A very recent decision of the EPO Boards of Appeal (BoA) held that any exchanges between the EPO and a party (e.g. an opponent or a patentee) relating to a particular inter partes case must be notified to the parties and included in the public part of the file for that case.

This decision follows an appeal filed against a decision of the EPO Opposition Division to maintain a certain patent as granted. During the first instance opposition proceedings, the opponent had exchanged various emails, letters and phone calls with the EPO, including with the EPO’s Directorate Quality Support (DQS), which handles complaints by users of the EPO system.

The EPO’s practice up to now had been that any exchanges taking place with the DQS are confidential and are not made available to the public.

However, in its decision the BoA held that a proper reading of the European Patent Convention, as also supported by a Notice of the EPO published in the Official Journal, clearly shows that in European opposition proceedings, which are inter partes proceedings, all exchanges with the EPO have to be notified to all parties. Specifically, the BoA considered that the principle must also apply to any exchanges made with the DQS. The BoA explained that this was particularly true here, given that the publication of the exchanges made in that specific case could be regarded as prima facie prejudicial to the legitimate personal or economic interests of a natural or legal person, be it a party to the procedure or not, and so the BoA could not see any necessity to exclude them from the public file, emphasizing that such an exclusion should in any case be exceptional, and no exceptional reasons applied here.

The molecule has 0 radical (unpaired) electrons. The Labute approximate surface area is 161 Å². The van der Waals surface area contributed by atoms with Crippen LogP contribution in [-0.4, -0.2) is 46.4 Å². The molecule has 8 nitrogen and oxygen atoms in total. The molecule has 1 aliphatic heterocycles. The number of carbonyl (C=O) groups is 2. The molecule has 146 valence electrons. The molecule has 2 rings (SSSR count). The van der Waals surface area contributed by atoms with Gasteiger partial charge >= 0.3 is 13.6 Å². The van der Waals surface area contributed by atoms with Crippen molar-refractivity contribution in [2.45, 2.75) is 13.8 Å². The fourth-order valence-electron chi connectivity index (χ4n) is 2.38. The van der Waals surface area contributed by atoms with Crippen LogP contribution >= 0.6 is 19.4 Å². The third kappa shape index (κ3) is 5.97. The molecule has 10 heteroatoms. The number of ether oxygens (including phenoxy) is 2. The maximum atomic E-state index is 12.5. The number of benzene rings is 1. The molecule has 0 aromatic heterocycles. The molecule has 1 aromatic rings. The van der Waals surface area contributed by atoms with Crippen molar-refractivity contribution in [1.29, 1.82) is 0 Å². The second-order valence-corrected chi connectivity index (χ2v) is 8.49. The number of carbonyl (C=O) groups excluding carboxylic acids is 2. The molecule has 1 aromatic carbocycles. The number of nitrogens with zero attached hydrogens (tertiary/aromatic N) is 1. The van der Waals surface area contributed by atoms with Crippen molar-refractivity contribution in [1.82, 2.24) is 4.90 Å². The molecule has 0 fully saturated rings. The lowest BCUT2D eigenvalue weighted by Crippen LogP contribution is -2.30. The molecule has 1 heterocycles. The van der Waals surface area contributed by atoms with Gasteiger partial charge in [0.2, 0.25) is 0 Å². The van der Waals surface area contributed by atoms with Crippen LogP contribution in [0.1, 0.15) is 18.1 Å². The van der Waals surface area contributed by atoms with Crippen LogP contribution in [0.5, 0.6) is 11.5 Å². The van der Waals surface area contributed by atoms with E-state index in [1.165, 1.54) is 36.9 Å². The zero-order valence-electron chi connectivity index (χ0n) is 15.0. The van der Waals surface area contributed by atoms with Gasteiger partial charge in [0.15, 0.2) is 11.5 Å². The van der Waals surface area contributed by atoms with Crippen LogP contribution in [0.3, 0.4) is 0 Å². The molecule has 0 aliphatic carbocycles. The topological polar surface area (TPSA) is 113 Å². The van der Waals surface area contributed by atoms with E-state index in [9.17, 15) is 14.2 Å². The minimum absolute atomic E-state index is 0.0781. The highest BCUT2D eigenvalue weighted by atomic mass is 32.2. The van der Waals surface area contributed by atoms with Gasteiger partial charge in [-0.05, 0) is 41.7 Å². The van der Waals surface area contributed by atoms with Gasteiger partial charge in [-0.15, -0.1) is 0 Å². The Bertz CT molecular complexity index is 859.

During the appeal proceedings, the patentee had even asked the BoA to make a referral to the Enlarged BoA, i.e. the EPO’s highest judicial instance. In fact, the patentee had proposed that the Enlarged BoA be asked to say whether, in the event that one party should engage in unilateral correspondence with the EPO regarding inter partes proceedings, the EPO should be obliged to inform the other party promptly of this correspondence in order to preserve the other party’s right to a fair and impartial procedure, in compliance with the European Convention on Human Rights.

However, the BoA did not agree to make such a referral, indicating that it was itself able to answer the question insofar as it related to the facts of that particular case, and that it was able to solve the issue by providing the complete correspondence to the patentee.

Nevertheless, in its decision the BoA also established that, in more general terms, “[e]xchanges between an opponent and the EPO which have a substantive and/or procedural bearing on the case in opposition proceedings, even if dealt with by the Directorate Quality Support in the context of a complaint handling system, should be communicated without delay to the other party/parties, as any other submission of a party or communication of the EPO in opposition proceedings. Such an exchange with a substantive and/or procedural bearing on the case should figure, by definition, in the public part of the file.”

Although this finding may lead some parties to think twice before filing a complaint with the EPO’s DQS if the complaint is submitted during opposition proceedings, the above decision appears to be an important new addition to the EPO’s approach of making the proceedings before it fully transparent, not only for the parties to the proceedings, but also for any third parties.


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ISSN 2531-4483